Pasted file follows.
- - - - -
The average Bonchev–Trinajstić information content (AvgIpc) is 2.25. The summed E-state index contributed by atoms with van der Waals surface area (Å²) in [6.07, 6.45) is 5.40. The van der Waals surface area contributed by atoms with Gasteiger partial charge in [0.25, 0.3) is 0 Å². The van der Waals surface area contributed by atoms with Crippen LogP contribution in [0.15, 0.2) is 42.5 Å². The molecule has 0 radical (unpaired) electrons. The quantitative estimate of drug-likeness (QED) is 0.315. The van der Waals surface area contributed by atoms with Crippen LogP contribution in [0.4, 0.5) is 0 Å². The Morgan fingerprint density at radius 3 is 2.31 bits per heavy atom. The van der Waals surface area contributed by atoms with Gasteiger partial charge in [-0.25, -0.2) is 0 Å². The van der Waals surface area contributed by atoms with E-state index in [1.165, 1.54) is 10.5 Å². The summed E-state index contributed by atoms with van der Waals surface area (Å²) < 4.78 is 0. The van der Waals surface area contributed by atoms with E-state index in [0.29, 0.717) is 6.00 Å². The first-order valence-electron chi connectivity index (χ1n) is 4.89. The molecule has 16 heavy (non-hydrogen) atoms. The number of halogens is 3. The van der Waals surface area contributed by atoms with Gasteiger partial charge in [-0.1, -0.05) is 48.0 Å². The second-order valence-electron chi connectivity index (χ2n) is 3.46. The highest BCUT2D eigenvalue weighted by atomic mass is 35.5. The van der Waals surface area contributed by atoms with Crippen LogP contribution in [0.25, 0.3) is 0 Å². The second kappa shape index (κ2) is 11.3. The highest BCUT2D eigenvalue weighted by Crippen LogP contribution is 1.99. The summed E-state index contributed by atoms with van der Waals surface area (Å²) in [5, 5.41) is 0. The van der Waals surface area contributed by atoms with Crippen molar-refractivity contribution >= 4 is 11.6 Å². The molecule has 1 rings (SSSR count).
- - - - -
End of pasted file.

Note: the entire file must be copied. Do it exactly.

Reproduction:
The average Bonchev–Trinajstić information content (AvgIpc) is 2.25. The summed E-state index contributed by atoms with van der Waals surface area (Å²) in [6.07, 6.45) is 5.40. The van der Waals surface area contributed by atoms with Gasteiger partial charge in [0.25, 0.3) is 0 Å². The van der Waals surface area contributed by atoms with Crippen LogP contribution in [0.15, 0.2) is 42.5 Å². The molecule has 0 radical (unpaired) electrons. The quantitative estimate of drug-likeness (QED) is 0.315. The van der Waals surface area contributed by atoms with Crippen LogP contribution in [0.4, 0.5) is 0 Å². The Morgan fingerprint density at radius 3 is 2.31 bits per heavy atom. The van der Waals surface area contributed by atoms with Gasteiger partial charge in [-0.25, -0.2) is 0 Å². The van der Waals surface area contributed by atoms with E-state index in [1.165, 1.54) is 10.5 Å². The summed E-state index contributed by atoms with van der Waals surface area (Å²) < 4.78 is 0. The van der Waals surface area contributed by atoms with E-state index in [0.29, 0.717) is 6.00 Å². The first-order valence-electron chi connectivity index (χ1n) is 4.89. The molecule has 16 heavy (non-hydrogen) atoms. The number of halogens is 3. The van der Waals surface area contributed by atoms with Gasteiger partial charge in [-0.1, -0.05) is 48.0 Å². The second-order valence-electron chi connectivity index (χ2n) is 3.46. The highest BCUT2D eigenvalue weighted by atomic mass is 35.5. The van der Waals surface area contributed by atoms with Crippen LogP contribution in [0.25, 0.3) is 0 Å². The second kappa shape index (κ2) is 11.3. The highest BCUT2D eigenvalue weighted by Crippen LogP contribution is 1.99. The summed E-state index contributed by atoms with van der Waals surface area (Å²) in [5, 5.41) is 0. The van der Waals surface area contributed by atoms with Crippen molar-refractivity contribution >= 4 is 11.6 Å². The molecule has 1 rings (SSSR count).